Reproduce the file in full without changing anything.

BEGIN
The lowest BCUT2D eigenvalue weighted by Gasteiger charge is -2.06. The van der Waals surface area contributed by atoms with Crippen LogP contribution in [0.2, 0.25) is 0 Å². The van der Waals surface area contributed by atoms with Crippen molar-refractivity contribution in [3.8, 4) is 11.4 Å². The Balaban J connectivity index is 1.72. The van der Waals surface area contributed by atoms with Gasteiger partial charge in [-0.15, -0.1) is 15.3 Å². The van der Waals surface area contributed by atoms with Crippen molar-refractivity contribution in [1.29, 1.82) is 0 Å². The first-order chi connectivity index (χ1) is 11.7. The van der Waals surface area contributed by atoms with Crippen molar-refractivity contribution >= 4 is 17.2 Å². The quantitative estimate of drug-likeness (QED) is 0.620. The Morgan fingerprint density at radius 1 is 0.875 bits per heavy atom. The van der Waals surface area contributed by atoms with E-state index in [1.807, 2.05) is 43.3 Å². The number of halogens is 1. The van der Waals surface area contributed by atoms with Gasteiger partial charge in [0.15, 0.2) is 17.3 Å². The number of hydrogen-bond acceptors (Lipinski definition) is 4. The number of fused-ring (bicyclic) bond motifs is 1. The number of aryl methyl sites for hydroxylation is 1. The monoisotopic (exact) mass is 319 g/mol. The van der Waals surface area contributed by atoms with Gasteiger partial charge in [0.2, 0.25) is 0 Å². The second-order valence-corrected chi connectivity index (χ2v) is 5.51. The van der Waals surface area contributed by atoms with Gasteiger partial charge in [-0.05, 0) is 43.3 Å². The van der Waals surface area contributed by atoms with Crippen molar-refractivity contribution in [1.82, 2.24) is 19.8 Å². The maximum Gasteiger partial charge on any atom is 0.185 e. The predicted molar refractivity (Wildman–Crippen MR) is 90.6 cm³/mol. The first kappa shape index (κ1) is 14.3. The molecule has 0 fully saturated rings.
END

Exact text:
The lowest BCUT2D eigenvalue weighted by Gasteiger charge is -2.06. The van der Waals surface area contributed by atoms with Crippen LogP contribution in [0.2, 0.25) is 0 Å². The van der Waals surface area contributed by atoms with Crippen molar-refractivity contribution in [3.8, 4) is 11.4 Å². The Balaban J connectivity index is 1.72. The van der Waals surface area contributed by atoms with Gasteiger partial charge in [-0.15, -0.1) is 15.3 Å². The van der Waals surface area contributed by atoms with Crippen molar-refractivity contribution in [1.29, 1.82) is 0 Å². The first-order chi connectivity index (χ1) is 11.7. The van der Waals surface area contributed by atoms with Crippen molar-refractivity contribution >= 4 is 17.2 Å². The quantitative estimate of drug-likeness (QED) is 0.620. The Morgan fingerprint density at radius 1 is 0.875 bits per heavy atom. The van der Waals surface area contributed by atoms with E-state index in [1.807, 2.05) is 43.3 Å². The number of halogens is 1. The van der Waals surface area contributed by atoms with Gasteiger partial charge in [0.15, 0.2) is 17.3 Å². The number of hydrogen-bond acceptors (Lipinski definition) is 4. The number of fused-ring (bicyclic) bond motifs is 1. The number of aryl methyl sites for hydroxylation is 1. The monoisotopic (exact) mass is 319 g/mol. The van der Waals surface area contributed by atoms with Gasteiger partial charge in [0.2, 0.25) is 0 Å². The second-order valence-corrected chi connectivity index (χ2v) is 5.51. The van der Waals surface area contributed by atoms with Gasteiger partial charge in [-0.05, 0) is 43.3 Å². The van der Waals surface area contributed by atoms with Crippen molar-refractivity contribution in [1.82, 2.24) is 19.8 Å². The maximum Gasteiger partial charge on any atom is 0.185 e. The predicted molar refractivity (Wildman–Crippen MR) is 90.6 cm³/mol. The first kappa shape index (κ1) is 14.3. The molecule has 0 fully saturated rings.